If you need to escape the icy darkness of Winter 2019, read D. H. Lawrence’s The Rainbow. His poetic prose can get a little manic, but he yanks you out of your dark world into a mystical possibility of symbolic nature and real relationships.
The Rainbow is a masterpiece. In an intense Lawrence phase in my teens, I devoured Women in Love, Sons and Lovers, The Fox, The Virgin and the Gypsy, and Lady Chatterley’s Lover (the latter not without laughter). But I did not find a copy of The Rainbow till my mid-twenties, when a battered Modern Library edition turned up at a (now defunct) used bookstore. And this book was life-changing during a restless period when I was trying to decide whether to live happily underemployed in a small town or become “a professional” in a city.
Did you know The Rainbow and Women in Love are a duology? The former tells the story of three generations of the Brangwen family, spanning sixtysome years from the mid-nineteenth century to the early twentieth century. The longest section focuses on Ursula Brangwen, a New Woman at the turn of the century who longs to escape the confines of family but who despises the mechanical world of higher education and teaching. In the sequel, Women in Love, two couples battle to find balance in sexuality, Ursula and Rupert Birkin, who philosophizes about what that relationship should be, and artistic Gudrun, Ursula’s younger sister, and the wealthy Gerald Crich, whose father owns the colliery.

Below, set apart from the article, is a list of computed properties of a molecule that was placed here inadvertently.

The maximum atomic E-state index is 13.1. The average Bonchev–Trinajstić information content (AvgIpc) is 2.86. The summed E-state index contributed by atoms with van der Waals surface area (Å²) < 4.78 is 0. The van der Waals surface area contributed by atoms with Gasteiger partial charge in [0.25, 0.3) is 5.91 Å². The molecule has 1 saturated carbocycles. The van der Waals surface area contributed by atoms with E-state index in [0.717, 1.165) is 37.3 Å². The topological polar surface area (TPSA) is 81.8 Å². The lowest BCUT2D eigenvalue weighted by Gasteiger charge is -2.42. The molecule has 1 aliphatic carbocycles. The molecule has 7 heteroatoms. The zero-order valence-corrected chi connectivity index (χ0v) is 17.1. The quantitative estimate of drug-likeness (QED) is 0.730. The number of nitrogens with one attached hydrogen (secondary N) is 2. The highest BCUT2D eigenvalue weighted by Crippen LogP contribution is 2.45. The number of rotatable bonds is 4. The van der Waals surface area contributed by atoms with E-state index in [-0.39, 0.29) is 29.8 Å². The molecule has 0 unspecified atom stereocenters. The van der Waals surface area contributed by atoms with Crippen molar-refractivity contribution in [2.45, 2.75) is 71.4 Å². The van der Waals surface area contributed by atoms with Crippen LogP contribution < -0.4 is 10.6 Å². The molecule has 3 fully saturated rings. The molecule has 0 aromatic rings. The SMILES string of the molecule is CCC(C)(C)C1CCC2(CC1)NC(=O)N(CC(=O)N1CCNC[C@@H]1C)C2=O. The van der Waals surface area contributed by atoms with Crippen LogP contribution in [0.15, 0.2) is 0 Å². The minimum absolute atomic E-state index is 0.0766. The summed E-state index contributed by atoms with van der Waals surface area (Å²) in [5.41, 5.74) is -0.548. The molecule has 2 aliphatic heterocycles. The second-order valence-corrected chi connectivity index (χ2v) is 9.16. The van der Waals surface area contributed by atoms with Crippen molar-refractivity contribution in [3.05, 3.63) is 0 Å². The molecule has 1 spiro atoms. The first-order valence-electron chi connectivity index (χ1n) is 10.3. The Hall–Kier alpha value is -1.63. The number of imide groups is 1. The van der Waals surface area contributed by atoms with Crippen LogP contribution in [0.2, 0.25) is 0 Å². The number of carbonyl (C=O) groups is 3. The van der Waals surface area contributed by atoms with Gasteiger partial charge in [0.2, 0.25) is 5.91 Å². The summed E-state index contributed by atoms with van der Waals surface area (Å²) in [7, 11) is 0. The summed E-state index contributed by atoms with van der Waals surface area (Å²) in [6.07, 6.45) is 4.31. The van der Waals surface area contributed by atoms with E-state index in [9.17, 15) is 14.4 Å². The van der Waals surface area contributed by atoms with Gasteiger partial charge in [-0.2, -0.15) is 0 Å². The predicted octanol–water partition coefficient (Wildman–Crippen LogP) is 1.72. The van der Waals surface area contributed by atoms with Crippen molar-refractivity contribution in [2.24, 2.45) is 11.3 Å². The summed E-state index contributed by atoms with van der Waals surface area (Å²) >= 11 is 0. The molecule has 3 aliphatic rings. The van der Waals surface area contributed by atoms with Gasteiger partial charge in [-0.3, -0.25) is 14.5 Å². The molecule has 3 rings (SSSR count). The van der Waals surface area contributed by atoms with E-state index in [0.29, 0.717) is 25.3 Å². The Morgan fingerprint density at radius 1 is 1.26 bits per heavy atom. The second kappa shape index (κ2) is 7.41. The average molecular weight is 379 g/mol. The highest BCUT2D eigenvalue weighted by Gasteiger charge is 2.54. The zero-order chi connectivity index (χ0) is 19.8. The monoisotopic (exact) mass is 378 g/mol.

But with Lawrence, any attempt to retell the plot is irrelevant: it is really the poetic language that counts. Lydia understands English but not English culture. Lawrence writes, “But she knew nothing of the English, nor of English life. Indeed, these did not exist for her. She was like one walking in the Underworld, where the shades throng intelligibly but have no connection with one. She felt the English people as a potent, cold, slightly hostile host amongst whom she walked isolated.”
The marriage breaks their isolation. It brings Lydia out of the underworld, and Tom into the world of human communication and sexual partnership.
Her oldest daughter Ursula has more opportunities than did the previous generations of women. A brilliant student of Latin, French, math, and botany, she seems to have a bright future. But when it comes down to it, what can women do? Teach.
And at seventeen, she finds herself teaching a class of 50 children at a school in an impoverished district. There is a mechanical atmosphere, she cannot teach the children as individuals because they react as one large group, and she does not know how to discipline them. She has to use corporal punishment, which goes against everything she stands for.
Any attempt to retell the plot is irrelevant: Lawrence’s books depend on poetic prose and convoluted ideas about the mysticism of sexual relationships and resistance to the mechanical society of work.
Naturally, his books appeal to rebels. And even if we are broken by winter (and the mechanical society, of course), we at core remain subversive.
The Rainbow was banned when it was published in 1915. Poor Lawrence! His books were always getting banned.